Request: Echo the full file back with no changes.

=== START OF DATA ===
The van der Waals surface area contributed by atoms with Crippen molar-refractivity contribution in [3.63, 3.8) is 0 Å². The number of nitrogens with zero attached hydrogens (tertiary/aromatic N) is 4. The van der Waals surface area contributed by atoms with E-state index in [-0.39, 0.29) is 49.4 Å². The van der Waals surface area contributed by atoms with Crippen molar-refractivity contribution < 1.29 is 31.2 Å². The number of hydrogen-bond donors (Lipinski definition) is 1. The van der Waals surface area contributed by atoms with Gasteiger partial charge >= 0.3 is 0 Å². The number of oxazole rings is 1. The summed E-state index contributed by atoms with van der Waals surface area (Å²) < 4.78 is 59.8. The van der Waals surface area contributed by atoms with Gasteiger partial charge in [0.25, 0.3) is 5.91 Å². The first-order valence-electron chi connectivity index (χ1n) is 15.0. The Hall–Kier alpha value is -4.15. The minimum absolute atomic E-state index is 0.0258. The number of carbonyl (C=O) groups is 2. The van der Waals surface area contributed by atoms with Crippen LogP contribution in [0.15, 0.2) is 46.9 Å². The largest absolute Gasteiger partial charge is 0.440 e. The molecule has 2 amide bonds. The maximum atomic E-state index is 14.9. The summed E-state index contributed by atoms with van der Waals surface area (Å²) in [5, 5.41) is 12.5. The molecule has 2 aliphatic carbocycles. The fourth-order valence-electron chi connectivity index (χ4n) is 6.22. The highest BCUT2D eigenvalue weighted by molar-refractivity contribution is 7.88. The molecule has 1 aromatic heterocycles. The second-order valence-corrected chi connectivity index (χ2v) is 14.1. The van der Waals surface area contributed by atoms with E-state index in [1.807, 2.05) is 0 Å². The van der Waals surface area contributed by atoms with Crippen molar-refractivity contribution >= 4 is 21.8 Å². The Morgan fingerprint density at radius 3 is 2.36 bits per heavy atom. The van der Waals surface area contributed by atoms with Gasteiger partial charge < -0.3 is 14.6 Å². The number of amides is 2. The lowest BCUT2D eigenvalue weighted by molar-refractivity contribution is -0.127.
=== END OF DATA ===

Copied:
The van der Waals surface area contributed by atoms with Crippen molar-refractivity contribution in [3.63, 3.8) is 0 Å². The number of nitrogens with zero attached hydrogens (tertiary/aromatic N) is 4. The van der Waals surface area contributed by atoms with E-state index in [-0.39, 0.29) is 49.4 Å². The van der Waals surface area contributed by atoms with Crippen molar-refractivity contribution < 1.29 is 31.2 Å². The number of hydrogen-bond donors (Lipinski definition) is 1. The van der Waals surface area contributed by atoms with Gasteiger partial charge >= 0.3 is 0 Å². The number of oxazole rings is 1. The summed E-state index contributed by atoms with van der Waals surface area (Å²) < 4.78 is 59.8. The van der Waals surface area contributed by atoms with Gasteiger partial charge in [0.25, 0.3) is 5.91 Å². The first-order valence-electron chi connectivity index (χ1n) is 15.0. The Hall–Kier alpha value is -4.15. The minimum absolute atomic E-state index is 0.0258. The number of carbonyl (C=O) groups is 2. The van der Waals surface area contributed by atoms with Crippen LogP contribution in [0.15, 0.2) is 46.9 Å². The largest absolute Gasteiger partial charge is 0.440 e. The molecule has 2 amide bonds. The maximum atomic E-state index is 14.9. The summed E-state index contributed by atoms with van der Waals surface area (Å²) in [5, 5.41) is 12.5. The molecule has 2 aliphatic carbocycles. The fourth-order valence-electron chi connectivity index (χ4n) is 6.22. The highest BCUT2D eigenvalue weighted by molar-refractivity contribution is 7.88. The molecule has 1 aromatic heterocycles. The second-order valence-corrected chi connectivity index (χ2v) is 14.1. The van der Waals surface area contributed by atoms with E-state index in [1.807, 2.05) is 0 Å². The van der Waals surface area contributed by atoms with Crippen molar-refractivity contribution >= 4 is 21.8 Å². The Morgan fingerprint density at radius 3 is 2.36 bits per heavy atom. The van der Waals surface area contributed by atoms with Gasteiger partial charge < -0.3 is 14.6 Å². The number of amides is 2. The lowest BCUT2D eigenvalue weighted by molar-refractivity contribution is -0.127.